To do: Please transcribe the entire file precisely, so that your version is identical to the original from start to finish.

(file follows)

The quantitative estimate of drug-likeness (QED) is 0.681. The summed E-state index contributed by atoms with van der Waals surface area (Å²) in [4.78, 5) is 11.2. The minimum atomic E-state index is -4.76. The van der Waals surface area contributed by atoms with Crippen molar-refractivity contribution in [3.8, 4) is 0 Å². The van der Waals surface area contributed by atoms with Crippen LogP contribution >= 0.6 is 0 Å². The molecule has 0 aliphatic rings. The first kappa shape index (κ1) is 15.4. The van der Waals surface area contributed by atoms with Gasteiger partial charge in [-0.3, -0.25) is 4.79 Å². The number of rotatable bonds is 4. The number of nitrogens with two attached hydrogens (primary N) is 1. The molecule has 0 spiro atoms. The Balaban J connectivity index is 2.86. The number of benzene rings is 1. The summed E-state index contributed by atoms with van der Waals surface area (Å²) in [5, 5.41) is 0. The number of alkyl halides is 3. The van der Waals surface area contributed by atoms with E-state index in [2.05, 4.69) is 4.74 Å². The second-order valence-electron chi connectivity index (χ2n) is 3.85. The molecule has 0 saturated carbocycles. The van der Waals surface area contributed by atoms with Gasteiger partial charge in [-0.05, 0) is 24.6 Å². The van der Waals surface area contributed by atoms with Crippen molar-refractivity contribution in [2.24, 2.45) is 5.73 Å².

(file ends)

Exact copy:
The quantitative estimate of drug-likeness (QED) is 0.681. The summed E-state index contributed by atoms with van der Waals surface area (Å²) in [4.78, 5) is 11.2. The minimum atomic E-state index is -4.76. The van der Waals surface area contributed by atoms with Crippen molar-refractivity contribution in [3.8, 4) is 0 Å². The van der Waals surface area contributed by atoms with Crippen LogP contribution >= 0.6 is 0 Å². The molecule has 0 aliphatic rings. The first kappa shape index (κ1) is 15.4. The van der Waals surface area contributed by atoms with Gasteiger partial charge in [-0.3, -0.25) is 4.79 Å². The number of rotatable bonds is 4. The number of nitrogens with two attached hydrogens (primary N) is 1. The molecule has 0 spiro atoms. The Balaban J connectivity index is 2.86. The number of benzene rings is 1. The summed E-state index contributed by atoms with van der Waals surface area (Å²) in [5, 5.41) is 0. The number of alkyl halides is 3. The van der Waals surface area contributed by atoms with E-state index in [2.05, 4.69) is 4.74 Å². The second-order valence-electron chi connectivity index (χ2n) is 3.85. The molecule has 0 saturated carbocycles. The van der Waals surface area contributed by atoms with Gasteiger partial charge in [-0.05, 0) is 24.6 Å². The van der Waals surface area contributed by atoms with Crippen molar-refractivity contribution in [2.24, 2.45) is 5.73 Å².